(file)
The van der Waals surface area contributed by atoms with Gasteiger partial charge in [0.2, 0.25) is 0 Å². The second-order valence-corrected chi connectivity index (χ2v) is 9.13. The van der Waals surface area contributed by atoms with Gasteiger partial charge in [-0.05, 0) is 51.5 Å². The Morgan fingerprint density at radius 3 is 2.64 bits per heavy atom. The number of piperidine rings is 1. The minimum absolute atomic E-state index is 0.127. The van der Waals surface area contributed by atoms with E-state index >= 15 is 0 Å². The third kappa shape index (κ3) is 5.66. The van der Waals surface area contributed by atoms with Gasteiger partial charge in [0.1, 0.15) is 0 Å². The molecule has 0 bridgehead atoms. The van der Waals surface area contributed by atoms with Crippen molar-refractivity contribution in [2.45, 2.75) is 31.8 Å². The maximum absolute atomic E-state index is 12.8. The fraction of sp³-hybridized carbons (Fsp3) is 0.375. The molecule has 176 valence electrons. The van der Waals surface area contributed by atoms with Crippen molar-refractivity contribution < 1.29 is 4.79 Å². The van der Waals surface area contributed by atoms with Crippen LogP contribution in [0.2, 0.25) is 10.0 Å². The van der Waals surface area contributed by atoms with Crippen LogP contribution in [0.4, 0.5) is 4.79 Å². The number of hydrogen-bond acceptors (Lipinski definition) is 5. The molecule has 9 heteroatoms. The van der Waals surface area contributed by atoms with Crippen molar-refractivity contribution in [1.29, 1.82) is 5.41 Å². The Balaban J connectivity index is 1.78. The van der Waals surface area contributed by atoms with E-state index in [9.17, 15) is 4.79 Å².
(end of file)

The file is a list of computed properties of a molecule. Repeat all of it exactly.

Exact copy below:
The van der Waals surface area contributed by atoms with Gasteiger partial charge in [0.2, 0.25) is 0 Å². The second-order valence-corrected chi connectivity index (χ2v) is 9.13. The van der Waals surface area contributed by atoms with Gasteiger partial charge in [-0.05, 0) is 51.5 Å². The Morgan fingerprint density at radius 3 is 2.64 bits per heavy atom. The number of piperidine rings is 1. The minimum absolute atomic E-state index is 0.127. The van der Waals surface area contributed by atoms with E-state index >= 15 is 0 Å². The third kappa shape index (κ3) is 5.66. The van der Waals surface area contributed by atoms with Gasteiger partial charge in [0.1, 0.15) is 0 Å². The molecule has 0 bridgehead atoms. The van der Waals surface area contributed by atoms with Crippen molar-refractivity contribution in [2.45, 2.75) is 31.8 Å². The maximum absolute atomic E-state index is 12.8. The fraction of sp³-hybridized carbons (Fsp3) is 0.375. The molecule has 176 valence electrons. The van der Waals surface area contributed by atoms with Crippen molar-refractivity contribution < 1.29 is 4.79 Å². The van der Waals surface area contributed by atoms with Crippen LogP contribution in [0.2, 0.25) is 10.0 Å². The van der Waals surface area contributed by atoms with Crippen LogP contribution in [0.4, 0.5) is 4.79 Å². The number of hydrogen-bond acceptors (Lipinski definition) is 5. The molecule has 9 heteroatoms. The van der Waals surface area contributed by atoms with Crippen molar-refractivity contribution in [1.29, 1.82) is 5.41 Å². The Balaban J connectivity index is 1.78. The van der Waals surface area contributed by atoms with E-state index in [9.17, 15) is 4.79 Å².